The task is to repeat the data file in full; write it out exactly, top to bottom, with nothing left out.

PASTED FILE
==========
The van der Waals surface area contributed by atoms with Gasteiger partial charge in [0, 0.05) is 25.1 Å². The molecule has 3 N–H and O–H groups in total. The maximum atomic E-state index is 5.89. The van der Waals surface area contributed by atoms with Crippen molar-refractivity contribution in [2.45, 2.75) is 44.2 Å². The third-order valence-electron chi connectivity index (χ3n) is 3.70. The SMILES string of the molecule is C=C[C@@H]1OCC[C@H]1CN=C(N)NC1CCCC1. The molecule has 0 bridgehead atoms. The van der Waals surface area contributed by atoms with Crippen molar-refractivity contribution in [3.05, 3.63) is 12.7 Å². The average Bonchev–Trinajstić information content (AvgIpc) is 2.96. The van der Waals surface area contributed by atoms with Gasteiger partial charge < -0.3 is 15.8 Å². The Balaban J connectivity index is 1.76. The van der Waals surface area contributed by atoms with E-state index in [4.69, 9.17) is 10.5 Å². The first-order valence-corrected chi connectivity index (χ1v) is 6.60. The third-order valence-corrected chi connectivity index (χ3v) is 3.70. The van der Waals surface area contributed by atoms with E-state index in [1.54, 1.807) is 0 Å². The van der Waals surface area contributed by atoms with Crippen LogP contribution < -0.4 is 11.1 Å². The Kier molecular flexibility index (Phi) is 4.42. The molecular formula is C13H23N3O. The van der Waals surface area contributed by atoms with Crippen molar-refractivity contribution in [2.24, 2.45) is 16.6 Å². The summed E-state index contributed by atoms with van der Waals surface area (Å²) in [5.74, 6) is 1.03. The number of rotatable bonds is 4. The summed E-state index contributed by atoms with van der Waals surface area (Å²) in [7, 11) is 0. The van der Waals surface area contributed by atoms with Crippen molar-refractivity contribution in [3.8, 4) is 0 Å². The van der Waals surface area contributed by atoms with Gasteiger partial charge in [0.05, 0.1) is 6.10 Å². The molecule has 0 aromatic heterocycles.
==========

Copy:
The van der Waals surface area contributed by atoms with Gasteiger partial charge in [0, 0.05) is 25.1 Å². The molecule has 3 N–H and O–H groups in total. The maximum atomic E-state index is 5.89. The van der Waals surface area contributed by atoms with Crippen molar-refractivity contribution in [2.45, 2.75) is 44.2 Å². The third-order valence-electron chi connectivity index (χ3n) is 3.70. The SMILES string of the molecule is C=C[C@@H]1OCC[C@H]1CN=C(N)NC1CCCC1. The molecule has 0 bridgehead atoms. The van der Waals surface area contributed by atoms with Crippen molar-refractivity contribution in [3.05, 3.63) is 12.7 Å². The average Bonchev–Trinajstić information content (AvgIpc) is 2.96. The van der Waals surface area contributed by atoms with Gasteiger partial charge < -0.3 is 15.8 Å². The Balaban J connectivity index is 1.76. The van der Waals surface area contributed by atoms with E-state index in [4.69, 9.17) is 10.5 Å². The first-order valence-corrected chi connectivity index (χ1v) is 6.60. The third-order valence-corrected chi connectivity index (χ3v) is 3.70. The van der Waals surface area contributed by atoms with E-state index in [1.54, 1.807) is 0 Å². The van der Waals surface area contributed by atoms with Crippen LogP contribution < -0.4 is 11.1 Å². The Kier molecular flexibility index (Phi) is 4.42. The molecular formula is C13H23N3O. The van der Waals surface area contributed by atoms with Crippen molar-refractivity contribution in [2.24, 2.45) is 16.6 Å². The summed E-state index contributed by atoms with van der Waals surface area (Å²) in [5.74, 6) is 1.03. The number of rotatable bonds is 4. The summed E-state index contributed by atoms with van der Waals surface area (Å²) in [7, 11) is 0. The van der Waals surface area contributed by atoms with Crippen molar-refractivity contribution in [3.8, 4) is 0 Å². The van der Waals surface area contributed by atoms with Gasteiger partial charge in [0.05, 0.1) is 6.10 Å². The molecule has 0 aromatic heterocycles.